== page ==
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Democrats vote with their feet to block voter restriction bill

Democrats vote with their feet to block voter restriction bill

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The final weekend of the 87th Legislature, that ended Monday, was part climax and part anti-climax.

At stake was the effort by the Republicans to make it tougher to vote, an effort that had drawn criticism on Saturday by Democratic President Joe Biden.

He called it “un-American” and “part of an assault on democracy.”

He was talking about Senate Bill 7, whose House counterpart was House Bill 6.

Republicans call it an election integrity bill. Democrats refer to it as a voter suppression Bill.

Biden said the effort was like several others around the country.

“Today, Texas legislators put forth a bill that joins Georgia and Florida in advancing a state law that attacks the sacred right to vote, ” Biden said in a statement.

“It’s part of an assault on democracy that we’ve seen far too often this year — and often disproportionately targeting Black and brown Americans.”

The dramatic climax/anti-climax of the legislature’s final weekend of its session was on Sunday night in the House , which had before it the latest bedraggled version of SB 7.

In a rushed conference committee, to which Democratic members of the committee were not invited, the resulting bill was nonetheless passed by the Senate and sent to the House for concurrence, so the voting law change could be sent to the governor for his signature.

But the outnumbered House Democrats (67 D, 83 R) didn’t want it any more the outnumbered Democrats (13 D, 18 R) in the Senate had.

The bill had to pass by midnight Sunday because it was day 139 of the 140-day session.

The final day was reserved for corrections and other fine-tuning.

So the House Democrats did all they could to stall — asking windy questions and making speeches about nothing.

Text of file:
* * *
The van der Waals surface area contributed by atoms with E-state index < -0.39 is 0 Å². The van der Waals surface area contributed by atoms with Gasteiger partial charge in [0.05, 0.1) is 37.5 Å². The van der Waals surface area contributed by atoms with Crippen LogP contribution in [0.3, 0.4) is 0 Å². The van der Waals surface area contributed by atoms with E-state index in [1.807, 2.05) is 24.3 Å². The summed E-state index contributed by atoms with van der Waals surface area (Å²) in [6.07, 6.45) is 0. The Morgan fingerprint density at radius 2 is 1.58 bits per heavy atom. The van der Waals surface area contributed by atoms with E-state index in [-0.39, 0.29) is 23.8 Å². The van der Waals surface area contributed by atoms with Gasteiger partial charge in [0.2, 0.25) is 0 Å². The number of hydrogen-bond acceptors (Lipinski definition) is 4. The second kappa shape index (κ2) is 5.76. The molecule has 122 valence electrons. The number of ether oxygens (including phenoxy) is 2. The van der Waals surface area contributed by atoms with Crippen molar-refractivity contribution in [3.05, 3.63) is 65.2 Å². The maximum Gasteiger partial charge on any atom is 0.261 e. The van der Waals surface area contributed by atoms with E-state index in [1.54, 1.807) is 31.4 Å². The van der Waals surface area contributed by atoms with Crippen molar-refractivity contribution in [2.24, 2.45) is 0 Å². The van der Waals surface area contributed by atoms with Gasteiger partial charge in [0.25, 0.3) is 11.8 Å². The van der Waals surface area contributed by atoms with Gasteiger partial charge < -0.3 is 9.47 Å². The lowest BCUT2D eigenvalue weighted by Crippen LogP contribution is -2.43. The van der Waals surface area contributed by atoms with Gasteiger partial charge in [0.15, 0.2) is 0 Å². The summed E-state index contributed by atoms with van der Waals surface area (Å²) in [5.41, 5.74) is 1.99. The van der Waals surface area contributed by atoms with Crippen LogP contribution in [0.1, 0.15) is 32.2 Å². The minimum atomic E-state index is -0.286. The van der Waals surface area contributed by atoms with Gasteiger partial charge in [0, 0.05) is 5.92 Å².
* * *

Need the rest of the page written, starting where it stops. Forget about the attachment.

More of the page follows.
But as it got to be about 10 p.m., and sensing that Republican House Speaker Dade Phelan was about to pull the plug and cut off discussion, Grand Prairie Rep. Chris Turner, chair of the House Democratic caucus, texted his members:

“Leave the chamber discreetly. Do not go to the gallery. Leave the building,” The Texas Tribune reported.

The outnumbered Democrats had turned to the last tool in their box — to break a quorum needed to do business.

A quorum requires at least two-thirds — that’s 100 of the 150 members — to be present. So absence of 51 members can freeze the House.

Gradually, Democrats began to remove the keys from the electronic voting boxes built into each member’s desks — so that no one could vote on their machine while they were absent.

And then they would drift out of the House chamber, and the Capitol, to a Black East Austin church to re-assemble.

The decline in numbers of Democrats began to be noticed, and even commented about on line by some journalists. By 10:30 the Democrats were gone.

Speaker Phelan noticed it, too. About 11 p.m., he adjourned the House until 10 a.m. Monday — sounding the death knell for SB 7.

The speaker was not pleased.

“Today, on the second to last day of session, a number of members have chosen to disrupt the legislative process by abandoning the legislative chamber before our work was done,” Phelan said in a statement.

“In doing so, these members killed a number of strong, consequential bills with broad bipartisan support.”

Gov. Greg Abbott had learned of the Democrats fleeing the capitol, and also was not pleased.

At 10:54 p.m., his office emailed out a statement:

“I declared Election Integrity and Bail Reform to be must-pass emergency items for this legislative session. It is deeply disappointing and concerning for Texans that neither will reach my desk. Ensuring the integrity of our elections and reforming a broken bail system remain emergencies in Texas.

“They will be added to the special session agenda. Legislators will be expected to have worked out the details when they arrive at the Capitol for the special session.”

A special section already is expected to do redistricting after delayed census numbers become available in the fall.

And on Monday, for good measure on retribution, Abbott says he will line-item veto funding of the legislative branch.

Abbott tweeted:

“I will veto Article 10 of the budget passed by the legislature. Article 10 funds the legislative branch. No pay for those who abandon their responsibilities.

“Stay tuned,” he concluded.

The Republican effort in Texas to make voting more restrictive, and the fact the Democrats managed to sidetrack it — at least temporarily — got attention not just in national newspapers, but on television network news shows.

While the failed SB 7 also shortened the early voting hours on Sundays from 1 p.m. to 9 p.m., State Sen. Royce West, D-Dallas, said that change could hamper so-called “souls to the polls” — Black efforts at turning out voters after church.

“We’re going to be able to buy beer at 10 o’clock in the morning but we can’t vote until 1 p.m.,” West said.

Email Dave McNeely at

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